2. Chwe Michael Suk-Young, 1994. "Farsighted Coalitional Stability," Journal of Economic Theory, Elsevier, vol. 63(2), pages 299-325, August.
  3. Greenberg, J. & Weber, S., 1991. "Stable Coalition Structures with Unidimensional Set of Alternatives," Papers, Tilburg - Center for Economic Research 9133, Tilburg - Center for Economic Research.
  4. Debraj Ray & Rajiv Vohra, 2001. "Coalitional Power and Public Goods," Journal of Political Economy, University of Chicago Press, University of Chicago Press, vol. 109(6), pages 1355-1384, December.
  5. Martin J. Osborne & Ariel Rubinstein, 1994. "A Course in Game Theory," MIT Press Books, The MIT Press, edition 1, volume 1, number 0262650401, December.
  6. Peleg, Bezalel & Rosenmuller, Joachim, 1992. "The least core, nucleolus, and kernel of homogeneous weighted majority games," Games and Economic Behavior, Elsevier, vol. 4(4), pages 588-605, October.
  7. Hart, Sergiu & Kurz, Mordecai, 1983. "Endogenous Formation of Coalitions," Econometrica, Econometric Society, Econometric Society, vol. 51(4), pages 1047-64, July.
  8. Moldovanu, Benny, 1992. "Coalition-proof nash equilibria and the core in three-player games," Games and Economic Behavior, Elsevier, vol. 4(4), pages 565-581, October.
  9. Greenberg Joseph & Weber Shlomo, 1993. "Stable Coalition Structures with a Unidimensional Set of Alternatives," Journal of Economic Theory, Elsevier, vol. 60(1), pages 62-82, June.
  10. Bernheim, B. Douglas & Peleg, Bezalel & Whinston, Michael D., 1987. "Coalition-Proof Nash Equilibria I. Concepts," Journal of Economic Theory, Elsevier, vol. 42(1), pages 1-12, June.
  11. Peleg, Bezalel, 1980. "A theory of coalition formation in committees," Journal of Mathematical Economics, Elsevier, vol. 7(2), pages 115-134, July.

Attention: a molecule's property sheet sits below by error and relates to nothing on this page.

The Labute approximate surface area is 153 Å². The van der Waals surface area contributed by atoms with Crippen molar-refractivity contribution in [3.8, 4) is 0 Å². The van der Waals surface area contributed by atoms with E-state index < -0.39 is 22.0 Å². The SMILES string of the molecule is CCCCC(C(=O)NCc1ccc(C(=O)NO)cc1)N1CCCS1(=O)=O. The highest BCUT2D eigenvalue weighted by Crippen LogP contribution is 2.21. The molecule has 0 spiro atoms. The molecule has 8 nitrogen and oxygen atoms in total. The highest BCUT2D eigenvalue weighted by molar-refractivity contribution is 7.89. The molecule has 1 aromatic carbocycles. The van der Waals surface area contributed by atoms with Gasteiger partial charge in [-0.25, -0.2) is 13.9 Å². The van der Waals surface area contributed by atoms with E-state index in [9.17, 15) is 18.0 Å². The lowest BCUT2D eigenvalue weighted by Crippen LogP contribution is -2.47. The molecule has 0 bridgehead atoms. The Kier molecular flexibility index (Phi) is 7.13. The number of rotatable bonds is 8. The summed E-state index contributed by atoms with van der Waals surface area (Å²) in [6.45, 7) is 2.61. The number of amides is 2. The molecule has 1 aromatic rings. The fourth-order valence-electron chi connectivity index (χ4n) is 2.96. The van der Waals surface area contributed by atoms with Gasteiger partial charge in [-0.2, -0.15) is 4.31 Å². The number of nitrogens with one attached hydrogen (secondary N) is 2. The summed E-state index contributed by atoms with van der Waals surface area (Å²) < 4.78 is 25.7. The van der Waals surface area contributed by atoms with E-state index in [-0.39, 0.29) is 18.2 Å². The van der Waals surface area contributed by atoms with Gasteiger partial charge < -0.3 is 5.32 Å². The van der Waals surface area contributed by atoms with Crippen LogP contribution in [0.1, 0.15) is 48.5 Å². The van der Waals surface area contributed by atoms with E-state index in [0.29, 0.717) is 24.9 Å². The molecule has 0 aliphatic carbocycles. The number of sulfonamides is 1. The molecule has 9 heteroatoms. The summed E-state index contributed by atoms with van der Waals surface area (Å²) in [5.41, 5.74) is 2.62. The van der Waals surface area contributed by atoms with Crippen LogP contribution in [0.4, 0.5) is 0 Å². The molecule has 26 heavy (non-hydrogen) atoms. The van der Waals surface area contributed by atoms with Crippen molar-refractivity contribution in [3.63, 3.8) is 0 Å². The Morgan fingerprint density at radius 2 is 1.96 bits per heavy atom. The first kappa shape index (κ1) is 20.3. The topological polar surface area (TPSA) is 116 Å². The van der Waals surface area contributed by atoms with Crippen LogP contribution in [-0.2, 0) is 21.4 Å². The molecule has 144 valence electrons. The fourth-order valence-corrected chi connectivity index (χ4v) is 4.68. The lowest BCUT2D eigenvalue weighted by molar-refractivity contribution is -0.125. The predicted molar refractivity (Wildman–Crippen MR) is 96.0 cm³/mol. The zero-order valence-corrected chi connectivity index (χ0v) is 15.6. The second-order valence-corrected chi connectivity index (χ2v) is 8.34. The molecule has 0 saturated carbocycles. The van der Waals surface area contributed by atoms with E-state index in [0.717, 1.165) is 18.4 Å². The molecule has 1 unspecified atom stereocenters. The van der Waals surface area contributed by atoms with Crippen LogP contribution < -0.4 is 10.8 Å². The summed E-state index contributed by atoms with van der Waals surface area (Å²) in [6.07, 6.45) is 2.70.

12. Nash, John, 1953. "Two-Person Cooperative Games," Econometrica, Econometric Society, Econometric Society, vol. 21(1), pages 128-140, April.
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Cited by:
  1. Le Breton, Michel & Ortuno-Ortin, Ignacio & Weber, Shlomo, 2006. "Gamson's Law and Hedonic Games," IDEI Working Papers 420, Institut d'Économie Industrielle (IDEI), Toulouse.
  2. Constantin Chiriac, 2008. "Economic Efficiency of EU Decision Making Process. Case Study: Measurement of Voting Power Indices of Romanian Parliament, 1996-2004," Theoretical and Applied Economics, Asociatia Generala a Economistilor din Romania - AGER, vol. 12(12(529)), pages 81-88, December.
  3. Shu Yu & Richard Jong-A-Pin, 2013. "Political Leader Survival: Does Competence Matter?," CESifo Working Paper Series 4465, CESifo Group Munich.
  4. Michel Breton & Ignacio Ortuño-Ortin & Shlomo Weber, 2008. "Gamson’s law and hedonic games," Social Choice and Welfare, Springer, vol. 30(1), pages 57-67, January.
  5. Andreas Schäfer & Thomas Steger, 2007. "Macroeconomic Consequences of Distributional Conflicts," CESifo Working Paper Series 2007, CESifo Group Munich.
  6. Julia Cagé, 2009. "Asymmetric information, rent extraction and aid efficiency," PSE Working Papers halshs-00575055, HAL.
  7. repec:hal:wpaper:halshs-00575055 is not listed on IDEAS